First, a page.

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Graphic Medicine Manifesto
by MK Czerwiec
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Amazon.com Product Description (ISBN 0271066490, Paperback)
This inaugural volume in the Graphic Medicine series establishes the principles of graphic medicine and begins to map the field. The volume combines scholarly essays written by the editorial team with previously unpublished visual narratives by Ian Williams and MK Czerwiec and includes comic avatars by a wide range of graphic medicine contributors—all in an arresting format. The first section comprises essays by Scott Smith and Susan Squier. It argues that as a new area of scholarship, research on graphic medicine has the potential to challenge the boundaries of conventional academic disciplines, to raise questions about their foundations, and to reinvigorate literary scholarship—and the notion of the literary text—for a broader audience. The second section, incorporating essays by Michael Green and Kimberly Myers, demonstrates that graphic medicine narratives have the potential to engage members of the health professions with literary and visual representation and symbolic practices, offering patients, family members, physicians, and other caregivers new ways to experience and work with the challenges and complexity of the medical experience. The final section, featuring essays by Ian Williams and MK Czerwiec, focuses on the practice of creating graphic narratives; iconography used in the graphic narrative; drawing as social practice; and the nature of comics as visual rhetoric. A conclusion (in comics form) testifies to the diverse and growing community that is graphic medicine. Finally, two bibliographies—one of comics and the other of scholarly references—provide a valuable resource for readers.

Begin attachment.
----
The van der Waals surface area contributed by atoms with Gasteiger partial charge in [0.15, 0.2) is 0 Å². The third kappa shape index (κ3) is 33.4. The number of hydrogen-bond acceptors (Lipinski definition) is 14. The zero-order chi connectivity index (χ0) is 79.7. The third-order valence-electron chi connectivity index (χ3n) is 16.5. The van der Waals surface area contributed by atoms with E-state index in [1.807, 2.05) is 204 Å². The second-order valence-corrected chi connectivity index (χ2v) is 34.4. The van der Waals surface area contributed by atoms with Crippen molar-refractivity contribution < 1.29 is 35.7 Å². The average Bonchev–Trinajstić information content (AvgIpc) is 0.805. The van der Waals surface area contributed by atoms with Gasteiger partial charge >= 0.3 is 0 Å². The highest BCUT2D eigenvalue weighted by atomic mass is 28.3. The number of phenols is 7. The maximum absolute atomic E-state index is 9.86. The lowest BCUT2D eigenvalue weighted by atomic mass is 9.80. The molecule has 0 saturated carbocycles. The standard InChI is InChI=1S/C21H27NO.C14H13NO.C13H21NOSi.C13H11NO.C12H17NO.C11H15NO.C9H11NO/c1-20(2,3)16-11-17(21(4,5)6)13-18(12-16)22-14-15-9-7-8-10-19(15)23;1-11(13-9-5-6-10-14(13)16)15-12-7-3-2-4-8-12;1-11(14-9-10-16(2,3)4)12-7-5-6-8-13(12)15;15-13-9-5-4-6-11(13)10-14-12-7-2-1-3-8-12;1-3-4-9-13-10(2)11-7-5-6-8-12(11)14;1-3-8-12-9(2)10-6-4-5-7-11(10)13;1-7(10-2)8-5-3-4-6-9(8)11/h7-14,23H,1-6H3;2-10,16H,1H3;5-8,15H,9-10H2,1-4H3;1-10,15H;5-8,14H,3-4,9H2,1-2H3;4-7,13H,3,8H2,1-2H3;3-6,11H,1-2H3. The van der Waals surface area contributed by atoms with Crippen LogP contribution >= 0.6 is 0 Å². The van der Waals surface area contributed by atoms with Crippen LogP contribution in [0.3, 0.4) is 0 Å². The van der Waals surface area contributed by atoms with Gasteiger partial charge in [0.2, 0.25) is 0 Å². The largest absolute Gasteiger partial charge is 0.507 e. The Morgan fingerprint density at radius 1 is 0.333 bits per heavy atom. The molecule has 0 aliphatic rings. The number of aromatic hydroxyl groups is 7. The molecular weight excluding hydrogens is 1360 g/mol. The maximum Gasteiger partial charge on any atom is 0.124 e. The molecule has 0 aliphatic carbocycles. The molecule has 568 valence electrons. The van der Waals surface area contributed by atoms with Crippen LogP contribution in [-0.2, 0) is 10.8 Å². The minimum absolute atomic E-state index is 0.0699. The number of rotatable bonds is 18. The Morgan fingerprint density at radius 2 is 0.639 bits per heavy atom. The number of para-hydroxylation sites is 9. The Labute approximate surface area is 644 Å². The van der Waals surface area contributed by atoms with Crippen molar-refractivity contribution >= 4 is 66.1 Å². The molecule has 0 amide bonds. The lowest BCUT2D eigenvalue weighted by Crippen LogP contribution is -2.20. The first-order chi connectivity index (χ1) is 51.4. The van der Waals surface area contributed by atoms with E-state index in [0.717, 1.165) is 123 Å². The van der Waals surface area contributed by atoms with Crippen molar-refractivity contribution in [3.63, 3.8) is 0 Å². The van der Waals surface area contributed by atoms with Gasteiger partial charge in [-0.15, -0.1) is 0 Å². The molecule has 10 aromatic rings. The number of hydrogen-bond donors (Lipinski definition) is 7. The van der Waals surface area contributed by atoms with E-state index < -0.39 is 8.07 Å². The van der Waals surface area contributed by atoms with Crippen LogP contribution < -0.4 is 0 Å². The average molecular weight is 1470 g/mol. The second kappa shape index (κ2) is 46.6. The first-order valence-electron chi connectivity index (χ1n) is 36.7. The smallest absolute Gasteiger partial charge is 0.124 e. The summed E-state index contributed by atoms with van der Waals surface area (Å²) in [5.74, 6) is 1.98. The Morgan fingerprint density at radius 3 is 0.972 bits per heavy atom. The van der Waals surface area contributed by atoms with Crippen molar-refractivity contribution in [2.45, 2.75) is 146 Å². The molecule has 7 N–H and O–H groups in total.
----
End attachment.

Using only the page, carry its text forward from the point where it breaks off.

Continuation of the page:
(retrieved from Amazon Mon, 31 Aug 2015 08:55:15 -0400)
"Combining scholarly essays with visual narratives and a conclusion in comics form, establishes graphic medicine as a new area of scholarship. Demonstrates that graphic medicine narratives offer patients, family members, and medical caregivers new ways to negotiate the challenges of the medical experience. Discusses comics as visual rhetoric"--Provided by publisher.
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